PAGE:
15. 15. Factors Affecting Outcome Obesity : – Difficulties of exposure – Well-aligned, well-fixed implants fare as well in the heavy patients as in the general population – Wound complications are more common
  16. 16. Factors Affecting Outcome Juvenile Rheumatoid Arthritis – Severe joint destruction and need for reconstructive surgery at a very young age. – High rate of infection – Post-operative stiffness
  17. 17. Factors Affecting Outcome Hemophilic Arthropathy – Repeat hemarthrosis secondary to coagulopathy – Most commonly affects the knee – Young and immunodeficiency, high rate of infection – At least 10% failing within 5 years
  18. 18. Factors Affecting Outcome Osteonecrosis – Secondary to steroid or alcohol usage in younger patients, spontaneous occurrence in older patients – Preoperative MRI can assist in determining the amount of periarticular bone involvement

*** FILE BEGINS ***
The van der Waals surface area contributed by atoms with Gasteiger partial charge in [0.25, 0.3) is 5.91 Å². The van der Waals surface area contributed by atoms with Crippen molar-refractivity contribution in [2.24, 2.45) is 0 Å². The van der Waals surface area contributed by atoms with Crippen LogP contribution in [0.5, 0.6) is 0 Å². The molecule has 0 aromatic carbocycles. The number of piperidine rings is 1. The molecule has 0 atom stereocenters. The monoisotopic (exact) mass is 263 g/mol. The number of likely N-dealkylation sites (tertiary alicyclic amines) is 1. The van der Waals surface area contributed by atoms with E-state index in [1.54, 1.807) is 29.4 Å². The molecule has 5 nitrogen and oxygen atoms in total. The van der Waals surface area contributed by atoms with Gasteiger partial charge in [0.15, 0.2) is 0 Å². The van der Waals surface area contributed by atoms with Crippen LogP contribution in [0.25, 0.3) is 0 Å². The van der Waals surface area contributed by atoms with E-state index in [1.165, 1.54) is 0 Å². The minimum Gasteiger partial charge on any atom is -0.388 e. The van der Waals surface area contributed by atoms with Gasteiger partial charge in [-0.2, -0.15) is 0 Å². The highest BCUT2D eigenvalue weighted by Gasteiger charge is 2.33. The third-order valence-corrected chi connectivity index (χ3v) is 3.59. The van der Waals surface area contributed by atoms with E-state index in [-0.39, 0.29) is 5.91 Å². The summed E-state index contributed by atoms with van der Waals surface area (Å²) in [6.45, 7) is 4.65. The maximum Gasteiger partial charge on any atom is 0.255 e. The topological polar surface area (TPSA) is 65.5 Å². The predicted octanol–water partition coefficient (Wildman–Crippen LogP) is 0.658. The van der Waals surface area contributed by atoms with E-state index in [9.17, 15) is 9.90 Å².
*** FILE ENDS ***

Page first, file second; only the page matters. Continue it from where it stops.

19. 19. Factors Affecting Outcome Patellofemoral Arthritis – Isolated PF OA that is calcitrant to treatment can be successfully managed with TKA in older patients – Functional results of TKA are superior to patellectomy or patellofemoral arhtroplasty and are equal to TKA for 3 compartmental arthritis
  20. 20. Impact of Prior Surgery on Subsequent TKA Higher complication and higher revision rates and less satisfactory outcomes than primary TKA Previous scar should be incorporated whenever possible or standard incision with optimal skin bridge If hardware is extensive : consider staged procedure.
  21. 21. Impact of Prior Surgery on Subsequent TKA Patella baja is common following tibial osteotomy, lead to increased tension on the tendon insertion during exposure TKA after femoral osteotomy : relative post-opertive varus of the femoral component, can be reduced with the use of EM alignment guide Conversion of fused knee to TKA : hinged or constrained prosthesis are recommended